Characterization of ATP-induced vasodilation in the human forearm vascular bed.
BACKGROUND Animal data indicate that ATP derived from aggregating thrombocytes or endothelium induces an endothelium-dependent vasodilator response that is mediated by P2y-purinergic receptors and is reduced when high dosages are administered. This reduced vasodilator response to high ATP doses has been associated with the concomitant release of endothelium-derived contracting factors. In contrast to the endothelium-dependent vasodilator response, ATP as released from sympathetic nerve endings induces a P2x-purinergic receptor-mediated vasoconstrictor response that may contribute to the attenuated vasodilator response to high dosages of luminally applied ATP. The dual action of ATP might be important in the pathophysiology of disease states characterized by an impaired endothelial function and increased thrombocyte aggregation. This study was performed to characterize the vascular response to ATP in humans.
METHODS AND RESULTS The brachial artery was cannulated in 50 healthy male volunteers (age, 18 to 44 years) for drug infusion and measurement of mean arterial pressure. Forearm blood flow was recorded by venous occlusion strain-gauge plethysmography. ATP induced a dose-dependent vasodilator response that was significantly higher than the effect of equimolar adenosine infusion and that was not reduced by concomitant infusion of the P1-purinergic receptor antagonist theophylline. The infusion of the NO synthase antagonist NG-monomethyl-L-arginine (L-NMMA) reduced the average fall in forearm vascular resistance (FVR) to acetylcholine (-59 +/- 6% [mean +/- SEM] versus -42 +/- 8%; P < .05; N = 10) but did not affect the vasodilator response to ATP (-68 +/- 3% versus -64 +/- 6%; P > .1; N = 10) or sodium nitroprusside (SNP; -53 +/- 3% versus -49 +/- 4%; P > .01; N = 6). The L-NMMA-induced increase in FVR appeared to be related to the type of vasodilator pretreatment, being 94.7 +/- 16.7%, 44.9 +/- 8.7%, and 40.8 +/- 7.3% for acetylcholine, ATP, and SNP pretreatment, respectively (P < .01 for acetylcholine versus ATP and SNP; P > .1 for ATP versus SNP). In contrast to animal data, high dosages of intra-arterially infused ATP (up to 1000 micrograms.100 mL forearm-1.min-1) did not reveal a reduction in the forearm vasodilator response but appeared to be similar to the maximal forearm vasodilation as observed during postocclusive reactive hyperemia.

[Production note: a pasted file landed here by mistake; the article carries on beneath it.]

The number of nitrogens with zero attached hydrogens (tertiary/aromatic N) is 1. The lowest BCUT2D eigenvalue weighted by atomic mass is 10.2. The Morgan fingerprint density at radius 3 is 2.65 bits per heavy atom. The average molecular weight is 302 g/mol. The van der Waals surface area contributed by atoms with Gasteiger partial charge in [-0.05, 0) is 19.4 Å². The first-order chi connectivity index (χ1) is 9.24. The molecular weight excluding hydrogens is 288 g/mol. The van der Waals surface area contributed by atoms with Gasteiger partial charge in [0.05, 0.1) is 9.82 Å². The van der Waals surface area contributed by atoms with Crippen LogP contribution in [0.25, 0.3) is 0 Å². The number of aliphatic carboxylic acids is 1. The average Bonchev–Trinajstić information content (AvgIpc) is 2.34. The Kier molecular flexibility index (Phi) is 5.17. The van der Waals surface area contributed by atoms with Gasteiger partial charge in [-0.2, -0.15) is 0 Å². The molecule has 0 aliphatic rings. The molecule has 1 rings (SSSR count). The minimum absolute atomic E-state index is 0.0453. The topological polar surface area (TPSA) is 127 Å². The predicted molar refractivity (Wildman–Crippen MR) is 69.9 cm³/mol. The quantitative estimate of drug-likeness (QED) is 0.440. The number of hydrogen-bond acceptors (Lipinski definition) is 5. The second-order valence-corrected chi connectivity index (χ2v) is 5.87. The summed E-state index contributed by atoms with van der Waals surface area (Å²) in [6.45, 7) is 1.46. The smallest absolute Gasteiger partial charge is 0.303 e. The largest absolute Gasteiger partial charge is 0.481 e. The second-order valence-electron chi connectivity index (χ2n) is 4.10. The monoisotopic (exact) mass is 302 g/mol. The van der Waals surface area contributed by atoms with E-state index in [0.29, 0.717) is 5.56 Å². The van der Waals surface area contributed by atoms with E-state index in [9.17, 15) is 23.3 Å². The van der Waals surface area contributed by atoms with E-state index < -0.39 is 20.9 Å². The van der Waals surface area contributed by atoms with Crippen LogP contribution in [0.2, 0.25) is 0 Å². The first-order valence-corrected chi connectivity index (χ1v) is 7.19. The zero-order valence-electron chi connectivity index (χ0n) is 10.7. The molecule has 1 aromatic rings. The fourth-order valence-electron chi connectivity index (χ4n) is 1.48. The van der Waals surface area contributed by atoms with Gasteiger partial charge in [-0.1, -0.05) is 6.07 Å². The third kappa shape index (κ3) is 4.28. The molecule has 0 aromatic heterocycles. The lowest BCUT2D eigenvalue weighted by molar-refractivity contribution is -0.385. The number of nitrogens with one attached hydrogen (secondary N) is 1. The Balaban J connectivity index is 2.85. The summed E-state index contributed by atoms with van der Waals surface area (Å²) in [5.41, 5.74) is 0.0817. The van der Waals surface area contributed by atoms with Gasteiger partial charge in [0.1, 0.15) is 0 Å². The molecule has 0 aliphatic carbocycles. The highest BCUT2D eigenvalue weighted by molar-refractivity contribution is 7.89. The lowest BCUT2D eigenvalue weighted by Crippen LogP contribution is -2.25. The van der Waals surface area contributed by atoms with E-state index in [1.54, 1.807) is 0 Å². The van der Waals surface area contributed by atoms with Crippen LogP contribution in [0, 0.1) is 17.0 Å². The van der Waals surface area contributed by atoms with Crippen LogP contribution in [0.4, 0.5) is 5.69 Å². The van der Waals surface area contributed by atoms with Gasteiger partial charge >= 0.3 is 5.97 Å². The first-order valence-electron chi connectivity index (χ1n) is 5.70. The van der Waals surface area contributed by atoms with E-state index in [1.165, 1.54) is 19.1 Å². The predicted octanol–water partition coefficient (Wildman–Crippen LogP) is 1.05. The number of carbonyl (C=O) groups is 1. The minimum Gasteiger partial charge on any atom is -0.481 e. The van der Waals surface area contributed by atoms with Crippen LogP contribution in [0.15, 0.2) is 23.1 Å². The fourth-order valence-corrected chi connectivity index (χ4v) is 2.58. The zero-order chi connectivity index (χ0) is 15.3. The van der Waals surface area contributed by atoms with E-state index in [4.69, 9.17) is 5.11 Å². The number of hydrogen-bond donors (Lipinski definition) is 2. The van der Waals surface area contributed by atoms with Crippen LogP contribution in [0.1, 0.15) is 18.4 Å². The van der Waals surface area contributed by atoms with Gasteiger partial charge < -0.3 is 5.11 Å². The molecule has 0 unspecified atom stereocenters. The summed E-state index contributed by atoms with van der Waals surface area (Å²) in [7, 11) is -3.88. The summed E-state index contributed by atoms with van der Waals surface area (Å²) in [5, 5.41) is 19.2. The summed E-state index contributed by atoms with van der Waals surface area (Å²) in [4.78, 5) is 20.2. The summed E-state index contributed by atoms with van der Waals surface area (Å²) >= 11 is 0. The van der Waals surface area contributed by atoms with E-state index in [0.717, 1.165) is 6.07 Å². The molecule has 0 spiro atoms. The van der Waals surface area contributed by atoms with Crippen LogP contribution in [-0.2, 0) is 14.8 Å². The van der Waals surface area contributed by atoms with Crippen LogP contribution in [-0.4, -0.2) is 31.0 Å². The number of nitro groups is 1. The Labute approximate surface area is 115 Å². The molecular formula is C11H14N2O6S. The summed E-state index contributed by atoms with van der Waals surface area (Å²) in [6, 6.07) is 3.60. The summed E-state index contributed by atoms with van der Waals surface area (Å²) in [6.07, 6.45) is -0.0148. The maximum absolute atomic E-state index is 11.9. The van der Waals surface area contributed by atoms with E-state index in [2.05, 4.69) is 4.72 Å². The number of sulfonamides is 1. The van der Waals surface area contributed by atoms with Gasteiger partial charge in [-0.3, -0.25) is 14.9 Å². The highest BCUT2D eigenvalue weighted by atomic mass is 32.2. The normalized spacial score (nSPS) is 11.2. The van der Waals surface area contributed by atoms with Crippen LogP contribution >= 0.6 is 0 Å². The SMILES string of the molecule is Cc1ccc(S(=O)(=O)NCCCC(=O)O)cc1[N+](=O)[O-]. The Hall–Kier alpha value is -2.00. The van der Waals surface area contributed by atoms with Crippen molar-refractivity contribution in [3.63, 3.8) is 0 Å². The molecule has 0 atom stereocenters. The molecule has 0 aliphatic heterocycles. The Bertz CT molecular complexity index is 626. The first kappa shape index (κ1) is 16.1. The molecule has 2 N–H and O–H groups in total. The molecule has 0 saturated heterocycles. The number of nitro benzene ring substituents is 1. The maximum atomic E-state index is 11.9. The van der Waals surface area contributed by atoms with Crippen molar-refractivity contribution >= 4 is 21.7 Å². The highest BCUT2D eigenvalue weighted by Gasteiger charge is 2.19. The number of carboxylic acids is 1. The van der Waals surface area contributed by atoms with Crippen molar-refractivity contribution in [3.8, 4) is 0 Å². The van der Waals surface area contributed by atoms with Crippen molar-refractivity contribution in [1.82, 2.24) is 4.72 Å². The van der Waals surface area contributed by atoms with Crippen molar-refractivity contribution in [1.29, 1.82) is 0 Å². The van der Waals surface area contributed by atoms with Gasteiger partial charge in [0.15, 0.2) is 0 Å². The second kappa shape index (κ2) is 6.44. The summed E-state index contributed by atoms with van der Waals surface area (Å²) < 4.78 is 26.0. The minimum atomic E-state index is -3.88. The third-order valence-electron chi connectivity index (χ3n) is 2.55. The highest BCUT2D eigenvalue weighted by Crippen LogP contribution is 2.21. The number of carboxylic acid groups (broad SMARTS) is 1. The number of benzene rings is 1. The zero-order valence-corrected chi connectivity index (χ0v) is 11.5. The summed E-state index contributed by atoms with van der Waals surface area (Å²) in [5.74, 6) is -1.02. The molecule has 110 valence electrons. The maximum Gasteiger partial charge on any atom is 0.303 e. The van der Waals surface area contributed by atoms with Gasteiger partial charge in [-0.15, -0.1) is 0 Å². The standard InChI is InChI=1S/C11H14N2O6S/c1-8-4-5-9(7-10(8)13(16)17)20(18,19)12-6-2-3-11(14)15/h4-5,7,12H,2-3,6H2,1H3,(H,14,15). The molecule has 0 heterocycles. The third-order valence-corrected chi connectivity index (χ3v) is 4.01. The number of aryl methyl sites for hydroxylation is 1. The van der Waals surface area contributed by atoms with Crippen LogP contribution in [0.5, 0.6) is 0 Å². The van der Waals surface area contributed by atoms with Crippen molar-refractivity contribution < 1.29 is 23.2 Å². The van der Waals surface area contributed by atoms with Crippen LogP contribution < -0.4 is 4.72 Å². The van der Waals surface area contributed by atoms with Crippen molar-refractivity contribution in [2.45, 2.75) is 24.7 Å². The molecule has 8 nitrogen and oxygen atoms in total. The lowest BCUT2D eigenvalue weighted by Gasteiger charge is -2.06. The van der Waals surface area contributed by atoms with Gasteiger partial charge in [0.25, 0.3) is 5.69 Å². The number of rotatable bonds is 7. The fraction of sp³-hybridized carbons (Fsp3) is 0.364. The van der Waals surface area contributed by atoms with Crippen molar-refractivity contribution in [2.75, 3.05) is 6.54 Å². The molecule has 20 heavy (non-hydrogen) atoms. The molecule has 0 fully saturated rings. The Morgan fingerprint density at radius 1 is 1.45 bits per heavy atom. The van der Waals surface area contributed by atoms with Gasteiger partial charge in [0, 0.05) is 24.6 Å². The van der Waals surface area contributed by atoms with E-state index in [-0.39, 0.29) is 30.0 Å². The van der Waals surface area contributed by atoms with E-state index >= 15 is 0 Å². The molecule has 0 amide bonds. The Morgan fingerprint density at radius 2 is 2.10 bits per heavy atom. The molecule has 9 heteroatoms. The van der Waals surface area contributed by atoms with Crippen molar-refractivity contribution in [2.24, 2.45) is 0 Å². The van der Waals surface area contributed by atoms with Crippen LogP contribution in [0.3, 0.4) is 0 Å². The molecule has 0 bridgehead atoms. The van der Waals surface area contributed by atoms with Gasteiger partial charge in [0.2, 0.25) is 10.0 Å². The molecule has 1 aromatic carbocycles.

CONCLUSIONS These observations indicate that ATP induces a potent dose-dependent vasodilator response that is not mediated by P1-purinergic receptor stimulation or by the release of nitric oxide. Moreover, in healthy volunteers, the vasodilator response to high intra-arterial dosages of ATP is not reduced by the release of endothelium-derived contracting factors or by the stimulation of P2x-purinergic receptors on the smooth muscle cells.
- Copyright © 1994 by American Heart Association